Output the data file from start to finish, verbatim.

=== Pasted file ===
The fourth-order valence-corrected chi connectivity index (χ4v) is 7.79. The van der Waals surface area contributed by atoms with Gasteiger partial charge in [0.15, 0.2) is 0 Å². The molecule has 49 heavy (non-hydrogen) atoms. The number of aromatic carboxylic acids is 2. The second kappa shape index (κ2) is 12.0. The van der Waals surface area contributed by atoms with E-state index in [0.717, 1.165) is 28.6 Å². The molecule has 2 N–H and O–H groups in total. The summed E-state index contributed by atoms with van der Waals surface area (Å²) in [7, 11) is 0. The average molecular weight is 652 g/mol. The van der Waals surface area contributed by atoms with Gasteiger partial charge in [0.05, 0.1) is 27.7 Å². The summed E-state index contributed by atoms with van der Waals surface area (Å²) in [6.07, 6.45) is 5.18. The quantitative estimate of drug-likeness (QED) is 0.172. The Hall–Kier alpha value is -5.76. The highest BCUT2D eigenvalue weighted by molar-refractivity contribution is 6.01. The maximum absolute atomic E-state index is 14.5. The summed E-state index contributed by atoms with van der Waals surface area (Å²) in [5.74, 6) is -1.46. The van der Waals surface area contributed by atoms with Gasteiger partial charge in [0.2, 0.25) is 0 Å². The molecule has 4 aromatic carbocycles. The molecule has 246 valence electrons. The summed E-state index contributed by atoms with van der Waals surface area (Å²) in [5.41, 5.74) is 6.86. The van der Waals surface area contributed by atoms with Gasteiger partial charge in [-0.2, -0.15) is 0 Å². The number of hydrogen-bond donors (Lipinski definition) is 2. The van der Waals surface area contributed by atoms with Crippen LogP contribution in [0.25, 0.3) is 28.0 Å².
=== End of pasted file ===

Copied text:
The fourth-order valence-corrected chi connectivity index (χ4v) is 7.79. The van der Waals surface area contributed by atoms with Gasteiger partial charge in [0.15, 0.2) is 0 Å². The molecule has 49 heavy (non-hydrogen) atoms. The number of aromatic carboxylic acids is 2. The second kappa shape index (κ2) is 12.0. The van der Waals surface area contributed by atoms with E-state index in [0.717, 1.165) is 28.6 Å². The molecule has 2 N–H and O–H groups in total. The summed E-state index contributed by atoms with van der Waals surface area (Å²) in [7, 11) is 0. The average molecular weight is 652 g/mol. The van der Waals surface area contributed by atoms with Gasteiger partial charge in [0.05, 0.1) is 27.7 Å². The summed E-state index contributed by atoms with van der Waals surface area (Å²) in [6.07, 6.45) is 5.18. The quantitative estimate of drug-likeness (QED) is 0.172. The Hall–Kier alpha value is -5.76. The highest BCUT2D eigenvalue weighted by molar-refractivity contribution is 6.01. The maximum absolute atomic E-state index is 14.5. The summed E-state index contributed by atoms with van der Waals surface area (Å²) in [5.74, 6) is -1.46. The van der Waals surface area contributed by atoms with Gasteiger partial charge in [0.2, 0.25) is 0 Å². The molecule has 4 aromatic carbocycles. The molecule has 246 valence electrons. The summed E-state index contributed by atoms with van der Waals surface area (Å²) in [5.41, 5.74) is 6.86. The van der Waals surface area contributed by atoms with Gasteiger partial charge in [-0.2, -0.15) is 0 Å². The number of hydrogen-bond donors (Lipinski definition) is 2. The van der Waals surface area contributed by atoms with Crippen LogP contribution in [0.25, 0.3) is 28.0 Å².